July 14, 2011 at 6:50 pm |
  8. JJ

    The shock isn't rooted in the religion but in that such a horrific crime occurred in a community which is defined by the love and supporting of one another. I don't think religion is the focus as much as the sense of community which will never be the same. My thoughts are with the family and the community of this boy...

    July 14, 2011 at 6:39 pm |
  9. Barry

    It is very sad that some of the previous people commenting are so focussed on putting down religious people that are not like them in this heart breaking story. The objective of the article would be the same no matter what race or religion would have been involved. The murderer being from the same neighborhood as the murdered, and similarity in the background.

    July 14, 2011 at 6:39 pm |
  10. nadine

    Although it is well known that Orthodox Jews are extremely Xenophobic they are also known to be very peaceful and incapable of committing violent crimes of this nature. Truly shocking.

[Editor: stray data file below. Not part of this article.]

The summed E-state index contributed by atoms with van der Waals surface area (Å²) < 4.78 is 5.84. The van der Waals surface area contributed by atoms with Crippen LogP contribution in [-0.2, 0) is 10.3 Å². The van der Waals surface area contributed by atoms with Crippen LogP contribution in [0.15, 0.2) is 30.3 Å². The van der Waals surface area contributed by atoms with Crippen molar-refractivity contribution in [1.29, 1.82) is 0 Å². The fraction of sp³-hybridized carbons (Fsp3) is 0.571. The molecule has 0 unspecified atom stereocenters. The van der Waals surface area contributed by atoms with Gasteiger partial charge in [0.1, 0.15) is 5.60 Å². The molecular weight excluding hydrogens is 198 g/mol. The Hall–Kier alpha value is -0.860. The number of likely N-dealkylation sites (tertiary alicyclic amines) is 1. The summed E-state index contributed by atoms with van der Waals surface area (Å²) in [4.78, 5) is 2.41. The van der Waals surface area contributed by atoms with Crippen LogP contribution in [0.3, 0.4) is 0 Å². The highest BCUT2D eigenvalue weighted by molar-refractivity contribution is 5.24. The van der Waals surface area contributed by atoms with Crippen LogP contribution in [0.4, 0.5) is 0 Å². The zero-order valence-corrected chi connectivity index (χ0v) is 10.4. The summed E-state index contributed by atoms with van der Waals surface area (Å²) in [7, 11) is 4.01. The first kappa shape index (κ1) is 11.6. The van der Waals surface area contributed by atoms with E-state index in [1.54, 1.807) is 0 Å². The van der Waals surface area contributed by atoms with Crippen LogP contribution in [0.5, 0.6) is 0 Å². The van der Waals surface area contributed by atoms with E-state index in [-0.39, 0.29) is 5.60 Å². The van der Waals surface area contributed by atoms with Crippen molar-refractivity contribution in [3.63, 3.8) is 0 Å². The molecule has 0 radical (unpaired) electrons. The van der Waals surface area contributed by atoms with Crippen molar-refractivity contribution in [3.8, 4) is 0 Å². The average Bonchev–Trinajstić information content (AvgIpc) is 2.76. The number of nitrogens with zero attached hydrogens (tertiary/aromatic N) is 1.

July 14, 2011 at 6:39 pm |
    • CarmenSo

      Why would they be incapable of committing these crimes? Excuse me but they are Humans. Last time i checked faith has nothing to do with whether someone is born a sociopath or not or has a mental health issue. They are subjected to the same mental health and physical limitations the rest of the human population is. .

      July 14, 2011 at 6:46 pm |
    • Mark

      Google ~ Censor jewish crime ~ then come back with an educated opinion.

      July 14, 2011 at 7:05 pm |
    • jayla

      Nadine, ARE YOU KIDDING ME????

      July 14, 2011 at 8:14 pm |
  11. bert the fig

    the child was an innocent that deserved nothing that happened to him.

    the community is one of the most corrupt, deceitful groups i have ever encountered. i work in in the financial industry and these people will lie, cheat and steal for their own. i do not paint with a broad brush on faith... just this brooklyn tribe. professionally horrible.

    July 14, 2011 at 6:38 pm |
    • the critic

      I tend to disagree with you very strongly. I think you are a jealous person and extremely misinformed. Further you are a racist and a liar. Check yourself in.

      July 14, 2011 at 6:48 pm |
    • Voice of Reason